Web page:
TOPEKA, Kan. (AP) — Backers of a new Kansas gun-rights law taking effect in July are describing provisions dealing with the drunken possession of firearms as a significant improvement for public safety.
But an official with the Brady Center to Prevent Gun Violence sees the language as problematic because it contains a self-defense exception.
The new law strips cities and counties of their power to regulate guns and ensures that the open carrying of firearms is legal across the state.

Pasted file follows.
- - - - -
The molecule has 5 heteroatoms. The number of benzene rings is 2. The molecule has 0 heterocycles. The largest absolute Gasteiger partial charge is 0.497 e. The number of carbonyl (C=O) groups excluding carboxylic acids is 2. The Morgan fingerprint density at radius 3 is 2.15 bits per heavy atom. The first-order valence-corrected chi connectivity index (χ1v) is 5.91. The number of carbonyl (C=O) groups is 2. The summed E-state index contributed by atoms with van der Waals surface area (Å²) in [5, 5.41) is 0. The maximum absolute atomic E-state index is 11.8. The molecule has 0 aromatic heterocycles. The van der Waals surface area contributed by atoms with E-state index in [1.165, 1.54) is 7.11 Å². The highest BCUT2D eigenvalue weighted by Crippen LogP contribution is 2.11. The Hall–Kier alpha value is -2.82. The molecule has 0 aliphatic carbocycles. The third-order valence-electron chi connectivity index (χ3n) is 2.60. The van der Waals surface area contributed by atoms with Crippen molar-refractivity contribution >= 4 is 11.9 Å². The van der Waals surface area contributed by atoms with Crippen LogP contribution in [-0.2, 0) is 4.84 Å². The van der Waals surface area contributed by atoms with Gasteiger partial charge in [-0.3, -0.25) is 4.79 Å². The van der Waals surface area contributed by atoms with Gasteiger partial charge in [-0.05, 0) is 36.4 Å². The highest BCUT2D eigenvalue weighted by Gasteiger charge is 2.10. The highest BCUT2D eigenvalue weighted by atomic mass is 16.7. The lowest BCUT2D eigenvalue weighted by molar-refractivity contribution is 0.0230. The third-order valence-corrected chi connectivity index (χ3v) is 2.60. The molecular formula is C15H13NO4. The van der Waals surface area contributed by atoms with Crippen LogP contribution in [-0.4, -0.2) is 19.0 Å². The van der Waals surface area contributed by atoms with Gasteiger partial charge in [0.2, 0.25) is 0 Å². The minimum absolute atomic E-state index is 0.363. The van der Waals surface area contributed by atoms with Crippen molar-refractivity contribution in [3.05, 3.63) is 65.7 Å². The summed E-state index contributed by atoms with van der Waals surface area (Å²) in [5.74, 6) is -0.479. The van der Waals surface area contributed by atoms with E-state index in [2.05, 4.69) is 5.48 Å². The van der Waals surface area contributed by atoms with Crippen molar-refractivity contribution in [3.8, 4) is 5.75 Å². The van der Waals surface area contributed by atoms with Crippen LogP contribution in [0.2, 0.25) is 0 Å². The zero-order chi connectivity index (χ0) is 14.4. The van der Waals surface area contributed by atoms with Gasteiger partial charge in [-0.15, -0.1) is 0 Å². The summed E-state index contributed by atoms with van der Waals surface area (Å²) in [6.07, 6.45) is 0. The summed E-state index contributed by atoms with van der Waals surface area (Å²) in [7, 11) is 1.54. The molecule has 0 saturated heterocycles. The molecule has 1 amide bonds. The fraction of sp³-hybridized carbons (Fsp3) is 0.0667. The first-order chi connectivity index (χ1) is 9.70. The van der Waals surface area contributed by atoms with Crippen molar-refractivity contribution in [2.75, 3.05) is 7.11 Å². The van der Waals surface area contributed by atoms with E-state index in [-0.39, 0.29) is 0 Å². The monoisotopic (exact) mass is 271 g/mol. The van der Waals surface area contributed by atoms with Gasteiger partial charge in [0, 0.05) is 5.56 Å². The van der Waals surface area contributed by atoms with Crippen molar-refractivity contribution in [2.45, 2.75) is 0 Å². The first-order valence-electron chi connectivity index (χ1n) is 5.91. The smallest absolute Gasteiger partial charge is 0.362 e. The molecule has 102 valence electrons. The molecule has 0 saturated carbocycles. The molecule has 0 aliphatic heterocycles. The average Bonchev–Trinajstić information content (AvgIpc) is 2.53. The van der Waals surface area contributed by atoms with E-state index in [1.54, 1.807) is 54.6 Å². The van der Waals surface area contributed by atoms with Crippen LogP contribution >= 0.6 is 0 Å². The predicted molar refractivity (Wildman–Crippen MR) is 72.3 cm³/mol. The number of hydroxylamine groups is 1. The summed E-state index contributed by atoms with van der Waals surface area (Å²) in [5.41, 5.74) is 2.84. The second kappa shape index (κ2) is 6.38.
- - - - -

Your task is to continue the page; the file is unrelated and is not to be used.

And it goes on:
It also makes it clear that carrying a loaded firearm while drunk or under the influence of drugs is a misdemeanor.
The state has a law criminalizing possession under the influence for holders of state concealed carry permits, but state law didn't have an explicit rule for other gun owners.